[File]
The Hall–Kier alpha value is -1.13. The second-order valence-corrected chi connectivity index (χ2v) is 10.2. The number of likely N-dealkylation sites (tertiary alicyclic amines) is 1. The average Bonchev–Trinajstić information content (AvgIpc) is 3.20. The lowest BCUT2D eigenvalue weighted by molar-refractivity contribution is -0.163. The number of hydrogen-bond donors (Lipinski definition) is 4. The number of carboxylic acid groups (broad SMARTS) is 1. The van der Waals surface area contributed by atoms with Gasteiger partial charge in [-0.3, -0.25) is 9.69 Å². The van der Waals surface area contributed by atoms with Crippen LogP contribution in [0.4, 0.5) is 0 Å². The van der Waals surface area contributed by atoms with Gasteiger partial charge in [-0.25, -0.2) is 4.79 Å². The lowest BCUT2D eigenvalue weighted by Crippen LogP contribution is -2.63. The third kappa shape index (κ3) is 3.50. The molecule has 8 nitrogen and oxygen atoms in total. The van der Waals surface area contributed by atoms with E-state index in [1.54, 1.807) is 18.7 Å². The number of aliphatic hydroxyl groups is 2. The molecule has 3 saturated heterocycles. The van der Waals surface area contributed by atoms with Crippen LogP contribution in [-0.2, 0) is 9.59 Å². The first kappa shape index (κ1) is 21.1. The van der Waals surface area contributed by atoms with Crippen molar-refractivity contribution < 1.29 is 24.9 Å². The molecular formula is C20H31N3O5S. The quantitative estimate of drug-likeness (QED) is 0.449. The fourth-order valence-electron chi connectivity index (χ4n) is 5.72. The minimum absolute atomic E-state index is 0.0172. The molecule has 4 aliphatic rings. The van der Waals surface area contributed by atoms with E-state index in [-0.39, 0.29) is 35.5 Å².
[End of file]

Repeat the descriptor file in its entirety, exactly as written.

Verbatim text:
The Hall–Kier alpha value is -1.13. The second-order valence-corrected chi connectivity index (χ2v) is 10.2. The number of likely N-dealkylation sites (tertiary alicyclic amines) is 1. The average Bonchev–Trinajstić information content (AvgIpc) is 3.20. The lowest BCUT2D eigenvalue weighted by molar-refractivity contribution is -0.163. The number of hydrogen-bond donors (Lipinski definition) is 4. The number of carboxylic acid groups (broad SMARTS) is 1. The van der Waals surface area contributed by atoms with Gasteiger partial charge in [-0.3, -0.25) is 9.69 Å². The van der Waals surface area contributed by atoms with Crippen LogP contribution in [0.4, 0.5) is 0 Å². The van der Waals surface area contributed by atoms with Gasteiger partial charge in [-0.25, -0.2) is 4.79 Å². The lowest BCUT2D eigenvalue weighted by Crippen LogP contribution is -2.63. The third kappa shape index (κ3) is 3.50. The molecule has 8 nitrogen and oxygen atoms in total. The van der Waals surface area contributed by atoms with E-state index in [1.54, 1.807) is 18.7 Å². The number of aliphatic hydroxyl groups is 2. The molecule has 3 saturated heterocycles. The van der Waals surface area contributed by atoms with Crippen LogP contribution in [-0.2, 0) is 9.59 Å². The first kappa shape index (κ1) is 21.1. The van der Waals surface area contributed by atoms with Crippen molar-refractivity contribution < 1.29 is 24.9 Å². The molecular formula is C20H31N3O5S. The quantitative estimate of drug-likeness (QED) is 0.449. The fourth-order valence-electron chi connectivity index (χ4n) is 5.72. The minimum absolute atomic E-state index is 0.0172. The molecule has 4 aliphatic rings. The van der Waals surface area contributed by atoms with E-state index in [-0.39, 0.29) is 35.5 Å².